“Those who pass by the Catacumba Park today, in Lagoa, the Selva de Pedra apartment complex, in Leblon, or by UERJ, in Tijuca, won’t find any sign that, less than 30 years prior, they housed the three largest favelas in Rio de Janeiro: Catacumba, Praia do Pinto and Esqueleto, respectively. The three communities were destroyed during the removal frenzy of the 1960s and their residents transfered to housing projects in the suburbs or in the Zona Oeste. From 1968 to 1975, at least 50,000 needy families were forced to leave their homes. “In the beginning I didn’t believe it, I thought it was a lie, but soon after they started the registrations. It was all very quick”, remembers the retiree Ismael Silva, raised in the Catacumba favela, in Lagoa, and a 30-year resident of Brás de Pina.

Of all the removed favelas of the 60s, the most controversial was that of Praia do Pinto, in Leblon. The residents found out about the plans of the Mayor’s Office for doing away with the community in the 1950s, and they strongly resisted. According to data from the 1949 Favela Census, at least 20,000 people lived in the location. The removal was only concluded after the fire, in 1969, during the governor Negrão de Lima’s term in office. “A lot of people didn’t want to leave. In spite of the problems, they prefered to continue living in the Zona Sul. The fire made everyone leave”, affirms Maria Rosa de Souza Noronha, 62 years old, ex-resident of Praia do Pinto, and later removed to Complexo da Maré.

Pracitcally all the shacks at Praia do Pinto were destroyed by the fire. On the following day, police tore down the few remaining houses that were still standing. Until today, no one can confirm if it was an accident or the Government’s last ditch effort to toss out the residents. But all indications point towards a forced removal.

praia-do-pinto(Praia do Pinto, in Leblon)

The ex-governor of Rio and current minister of Action and Social Promotion, Benedita da Silva, was born in Praia do Pinto and lived there until her family moved to Chapéu Mangueira, in Leme, years before the devastating fire. At the time, Praia do Pinto was the largest horizontal favela in Rio and used to be visited constantly by Zona Sul residents, among them, the poet Vinícius de Morães, who, according to accounts, had the idea of writing the play “Orfeu da Conceição” during one of the favela’s dance nights. On the sensuality of the Afro-Brazilians, Vinícius had said: “They seem like Greeks. Greeks before Greek culture”.

“It was a political plot by Lacerda”

Another extinct community of large proportions in the 60s was the Esqueleto favela, in Tijuca, that came to encompass close to 4,000 shacks and close to 12,000 inhabitants. The first residents settled in the area in the 50s. The houses were built with remains from the University of Brazil’s Clinical Hospital. The construction of which was interupted and never again retaken. “The whole removal process was done very quickly. Registered families were taken to housing projects and the shacks were destroyed. I thought it was all too quick, but there was no disrespect”, remembers Dilmo Emídio Ferreira, ex-resident of the Esqueleto favela, destroyed to make room for the State University of Rio de Janeiro (UERJ) and a stretch of Avenida Radial Oeste.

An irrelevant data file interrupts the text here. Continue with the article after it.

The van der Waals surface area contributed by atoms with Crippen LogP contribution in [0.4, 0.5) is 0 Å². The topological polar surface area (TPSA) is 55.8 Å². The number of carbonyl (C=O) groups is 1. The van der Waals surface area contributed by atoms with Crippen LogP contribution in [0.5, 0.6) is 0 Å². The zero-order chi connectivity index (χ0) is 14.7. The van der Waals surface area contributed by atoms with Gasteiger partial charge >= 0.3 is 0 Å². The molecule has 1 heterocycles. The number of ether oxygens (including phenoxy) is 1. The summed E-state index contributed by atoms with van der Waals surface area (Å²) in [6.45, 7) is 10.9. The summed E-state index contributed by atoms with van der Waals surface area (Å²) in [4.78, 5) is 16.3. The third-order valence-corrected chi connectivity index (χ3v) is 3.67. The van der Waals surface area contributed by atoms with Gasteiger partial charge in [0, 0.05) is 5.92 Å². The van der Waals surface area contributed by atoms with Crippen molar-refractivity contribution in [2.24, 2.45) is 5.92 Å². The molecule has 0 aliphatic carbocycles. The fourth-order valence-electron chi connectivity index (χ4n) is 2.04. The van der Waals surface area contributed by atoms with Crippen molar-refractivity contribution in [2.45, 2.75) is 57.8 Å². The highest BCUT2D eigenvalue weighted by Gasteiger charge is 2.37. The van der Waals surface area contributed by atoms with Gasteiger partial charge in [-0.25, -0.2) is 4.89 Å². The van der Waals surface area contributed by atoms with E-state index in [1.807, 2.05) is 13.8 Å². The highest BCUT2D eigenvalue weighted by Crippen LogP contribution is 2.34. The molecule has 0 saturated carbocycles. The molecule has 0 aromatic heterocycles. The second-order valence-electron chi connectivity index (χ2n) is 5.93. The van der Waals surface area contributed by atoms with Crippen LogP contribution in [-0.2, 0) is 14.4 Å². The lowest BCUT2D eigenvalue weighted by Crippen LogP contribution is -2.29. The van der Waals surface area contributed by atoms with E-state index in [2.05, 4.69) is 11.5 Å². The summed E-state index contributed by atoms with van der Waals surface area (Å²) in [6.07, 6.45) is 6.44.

faveladoesqueletoatualu(Esqueleto favela, in Tijuca)

The last 495 shacks of the Esqueleto favela were demolished in 1965. The ex-residents still believe it was politically-motivated. “It was a political plot by Lacerda because he wanted to be elected president. My whole family went to Vila Kennedy”, says Dilmo, who prefered to remain in Mangueira because of its samba roots. A little more than 4 decades after the removal he fondly remembers his friends, who were spread throughout the city. “I never saw many people ever again. At the time, drug trafficking was still in its early years, there was the swindler, capoeira, but no one in the favela knew about cocaine. The atmosphere was very chill”, he says.

“If they made a Favela-Neighborhood, I come back running”

Located on the divide between Ipanema and Copacabana, in a strategic area of high real estate worth, the Catacumba favela was gone by 1970. With a privildeged view of the Lagoa Rodrigo de Freitas, the community had 2,320 shacks and close to 15,000 inhabitants. Adetrudes Justino de Souza, or Mr. Souza, 72 years old, was president of the resident’s association and assisted the State in the registration process of the families that were to be removed. Thirty-three years later, he still commemorates the achievement of having a land title but disagrees with who the process was conducted. “It was all too quick, people had to be prepared. They were thrown into housing projects”, affirms Mr. Souza, who lived for 23 years in Catacumba.

In spite of the distance to the city center, the forced separation from neighbors and the mostly arbitrary manner in which the government conducted the removals, for some ex-residents of the demolished favelas the move also had its positive points. Among pros and contras, they emphasize the achievement of land titles and the minimal systems of infrastructure, like sewage and water treatment. “This was the good part. But, in reality, we didn’t have a choice”, says Ismael, who took a long time to get used to the distance from his friends. “If they made a Favela-Neighborhood, I come back running”, he resumes.”

Source: Favela Tem Memoria